Keywords: Electromyography, Time-frequency distribution, Spectrogram, Machine learning, Support vector machine, Pattern recognition

### 1. Introduction

Driver distraction can be defined as a form of inattention by the driver toward a specific activity or event and may result in insufficient attention for safe driving. This preoccupation can occur either inside or outside the vehicle and may result in the delayed recognition of information required for safe driving. Driver distraction can be classified into four main categories: visual, auditory, biomechanical, and cognitive. Biomechanical distraction occurs when a driver performs a physical activity apart from driving, such as adjusting the radio volume, which requires the driver’s visual attention and the use of one of their hands to adjust the volume manually. The application of electromyography (EMG) signals in car-electronic equipment is intended for minimizing biomechanical distraction using certain finger movements to command the in-car electronic equipment without requiring drivers’ visual attention or their hands off the wheel.

Every nation recognizes fatality cases caused by road accidents as a global phenomenon [1]. On June 20th, a Bloomberg report cited the 2013 World Health Organization statistics, claiming that among the emerging countries, Malaysia has the most dangerous highways after Thailand and South Africa. Based on these statistics, 7,000 to 8,000 people among the estimated 30 million Malaysian population die each year on the road.

Research conducted by Addis and Tian [2] in 2019 showed that the main cause of car accidents is negligence during the operation of in-vehicle technologies. This form of negligence, which is caused by distraction to drivers and is primarily in the form of biomechanical distraction, can be solved using an operating system with easier controls. Finger movements can be used as an easier method to direct the required controls. This can be achieved using the EMG signal obtained from finger movements and applying it in real time.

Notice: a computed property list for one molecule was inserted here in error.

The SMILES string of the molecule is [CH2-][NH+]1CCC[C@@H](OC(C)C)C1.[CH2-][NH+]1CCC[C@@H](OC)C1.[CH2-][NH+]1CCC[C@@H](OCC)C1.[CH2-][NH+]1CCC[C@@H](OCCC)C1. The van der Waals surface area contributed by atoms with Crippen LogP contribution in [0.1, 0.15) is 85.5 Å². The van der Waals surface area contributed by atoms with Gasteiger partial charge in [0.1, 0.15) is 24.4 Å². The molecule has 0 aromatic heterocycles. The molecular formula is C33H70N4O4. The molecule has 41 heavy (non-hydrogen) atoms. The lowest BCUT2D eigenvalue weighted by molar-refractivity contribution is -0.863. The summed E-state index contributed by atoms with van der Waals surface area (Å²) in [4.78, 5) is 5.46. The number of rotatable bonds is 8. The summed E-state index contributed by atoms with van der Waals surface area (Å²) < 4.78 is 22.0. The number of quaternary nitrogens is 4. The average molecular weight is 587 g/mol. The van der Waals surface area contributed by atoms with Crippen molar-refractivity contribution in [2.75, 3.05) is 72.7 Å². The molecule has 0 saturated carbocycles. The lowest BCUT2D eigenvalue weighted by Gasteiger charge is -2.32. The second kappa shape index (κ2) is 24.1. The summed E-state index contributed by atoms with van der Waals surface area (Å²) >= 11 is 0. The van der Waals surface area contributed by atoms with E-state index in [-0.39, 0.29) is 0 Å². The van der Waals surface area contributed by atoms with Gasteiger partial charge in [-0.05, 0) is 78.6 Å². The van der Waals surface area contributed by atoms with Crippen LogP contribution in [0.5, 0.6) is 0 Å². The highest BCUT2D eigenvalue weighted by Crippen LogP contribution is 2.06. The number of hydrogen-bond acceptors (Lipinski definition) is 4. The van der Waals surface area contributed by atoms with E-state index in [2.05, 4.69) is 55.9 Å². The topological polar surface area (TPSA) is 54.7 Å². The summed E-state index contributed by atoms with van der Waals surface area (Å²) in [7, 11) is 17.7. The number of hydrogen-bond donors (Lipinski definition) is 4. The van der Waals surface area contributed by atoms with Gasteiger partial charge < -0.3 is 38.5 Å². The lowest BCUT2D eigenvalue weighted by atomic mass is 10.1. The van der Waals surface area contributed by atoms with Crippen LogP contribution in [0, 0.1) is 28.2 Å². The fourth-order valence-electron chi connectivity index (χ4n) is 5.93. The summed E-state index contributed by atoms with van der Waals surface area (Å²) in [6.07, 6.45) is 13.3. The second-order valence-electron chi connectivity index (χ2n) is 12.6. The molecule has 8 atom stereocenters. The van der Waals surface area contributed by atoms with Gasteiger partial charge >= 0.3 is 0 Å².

Car crashes are primarily caused by distractions to drivers. The lack of attention on the road increases the risk of accidents to drivers and other road users. Hence, the EMG pattern recognition system was implemented for controlling in-car electronic equipment to resolve drivers’ inattention due to biomechanical distraction. It allows the driver to focus on the road while having their hands on the wheel.

A few factors must be considered when implementing an EMG signal to control in-car electronic equipment. Because EMG signals are nonstationary, a specific technique is required to extract the features of the EMG signal in terms of both time and frequency. In addition, the classifier used must demonstrate high accuracy and performance such that finger movements can be classified explicitly to control in-car electronic equipment.

Hence, this research was conducted to extract and analyze EMG signal features using a time–frequency distribution (TFD), as well as to determine the best classifier to accurately classify finger movements that can be used to control in-car electronic equipment.

### 2. Related Studies

Driving can be defined as an act of controlling a vehicle. It is an operation in which human beings are being transported from one location to another via certain mechanism. It is a complex task that requires different cognitive, physical, sensory, and psychomotor skills to be executed simultaneously [3]. Even though driving a vehicle can ease traveling, failure to drive appropriately or mistakes occurring while driving can cause accidents on the road. Driver distraction, which is a result of inadequate attention on the road, is a factor that causes car crashes. A driver’s inattention can be described as a lack of attention to safe driving when the driver is focusing on tasks other than driving. It delays the recognition of information as data for safe driving are interrupted. Driver distraction can be generally classified into four main categories: visual, auditory, biomechanical, and cognitive [4].

### 2.1 Biomechanical Distraction

A driver that is distracted from the principal driving task can threaten the safety of others as well as the driver himself. Biomechanical distraction occurs when a driver withdraws one or both hands from the steering wheel to grasp an object physically. A typical example of biomechanical distraction is when a driver attempts to adjust the volume of the radio. Another example is when a driver attempts to reply to a text message using a mobile phone while driving. According to statistics, one among six drivers will regularly send a text message while driving [5]. This type of activity distracts the driver from driving safely. Currently, drivers are more likely to encounter accidents owing to their increasing dependency on mobile networks and messaging applications [6].